Verifying the precise details of all this is harder than it should be, because Beijing obstructs the work of foreign reporters and human rights organizations. (Beijing says the camps were set up to “combat terrorism” and has warned Western states to stay out of its “domestic affairs.”) Yet there is plenty of evidence to support US Secretary of State Mike Pompeo’s claim that Chinese actions represent the “stain of the century.”
In response, the Trump administration has imposed sanctions on Chinese officials and state-aligned firms it says are complicit in the human-rights abuses. Even so, China has mostly escaped widespread international censure, in part by using economic coercion or pressuring countries that might offer criticism.
Who can possibly doubt that the Communist Party will use the 2022 Olympics to advertise its power, increase its global prominence and prestige, and demonstrate to its own population that it has made China great again?
Some analysts might answer by saying that the Beijing games can provide a needed symbol of US-Chinese cooperation amid mounting competition. The Olympics, by this logic, offer a source of harmony in a fracturing world. More realistically, though, the democracies’ participation would send the signal that they are unwilling to challenge Beijing’s internal behavior as its external power grows.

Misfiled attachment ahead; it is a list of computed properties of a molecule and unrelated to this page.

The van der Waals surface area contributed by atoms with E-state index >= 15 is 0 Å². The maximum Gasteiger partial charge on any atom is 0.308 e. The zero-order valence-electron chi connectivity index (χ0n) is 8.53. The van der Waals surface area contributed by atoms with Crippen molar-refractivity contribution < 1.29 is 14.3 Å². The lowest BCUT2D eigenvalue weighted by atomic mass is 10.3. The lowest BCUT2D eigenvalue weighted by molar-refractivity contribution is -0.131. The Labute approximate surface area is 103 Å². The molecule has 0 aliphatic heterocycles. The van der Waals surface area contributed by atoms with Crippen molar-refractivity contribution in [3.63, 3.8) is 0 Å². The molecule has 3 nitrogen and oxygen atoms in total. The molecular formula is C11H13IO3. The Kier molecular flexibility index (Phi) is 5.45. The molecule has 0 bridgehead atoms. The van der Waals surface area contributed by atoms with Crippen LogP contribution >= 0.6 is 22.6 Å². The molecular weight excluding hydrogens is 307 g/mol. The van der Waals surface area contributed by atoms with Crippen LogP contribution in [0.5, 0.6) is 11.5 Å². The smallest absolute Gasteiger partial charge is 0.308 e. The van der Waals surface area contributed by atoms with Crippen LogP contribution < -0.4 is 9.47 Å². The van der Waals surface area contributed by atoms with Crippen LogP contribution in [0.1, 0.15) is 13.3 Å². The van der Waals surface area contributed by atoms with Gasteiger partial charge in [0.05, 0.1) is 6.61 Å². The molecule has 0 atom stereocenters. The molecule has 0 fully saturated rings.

Put differently, one reason Beijing didn’t get to host the 2000 Olympics, having to wait until 2008 instead, was lingering discomfort over the suppression of the Tiananmen Square protests in 1989. Yet China is set to host another round of games in the middle of abuses that are less visible but far more extensive.
It would be tricky to make a boycott effective. If the US simply followed Trump’s standard pattern of issuing a policy statement unilaterally, without meaningfully consulting America’s friends, it may well isolate itself rather than isolating China. An alternative, as my American Enterprise Institute colleague Michael Mazza has written, would be a broadly based boycott by dozens of democracies and other countries — and perhaps organizing a free-world competitor.
If the US chose to take the lead on a boycott, it would undoubtedly have to credibly promise to help nations weather the economic and diplomatic coercion that China will unleash if they stay away. It would require a diplomatic subtlety, discretion and persistence that Trump’s administration has only intermittently displayed.
It will also require building a perception that Trump himself — who privately endorsed Xi Jinping’s policies in Xinjiang, according to his former national security adviser, John Bolton — actually cares about human rights. (If Biden is elected in November, then this endeavor would fall to him.)
In a speech on US-China relations in July, Pompeo announced that the US would rally an “alliance of democracy” to derail Beijing’s authoritarian ambitions. There are those who say orchestrating an Olympic boycott would be a good place to start.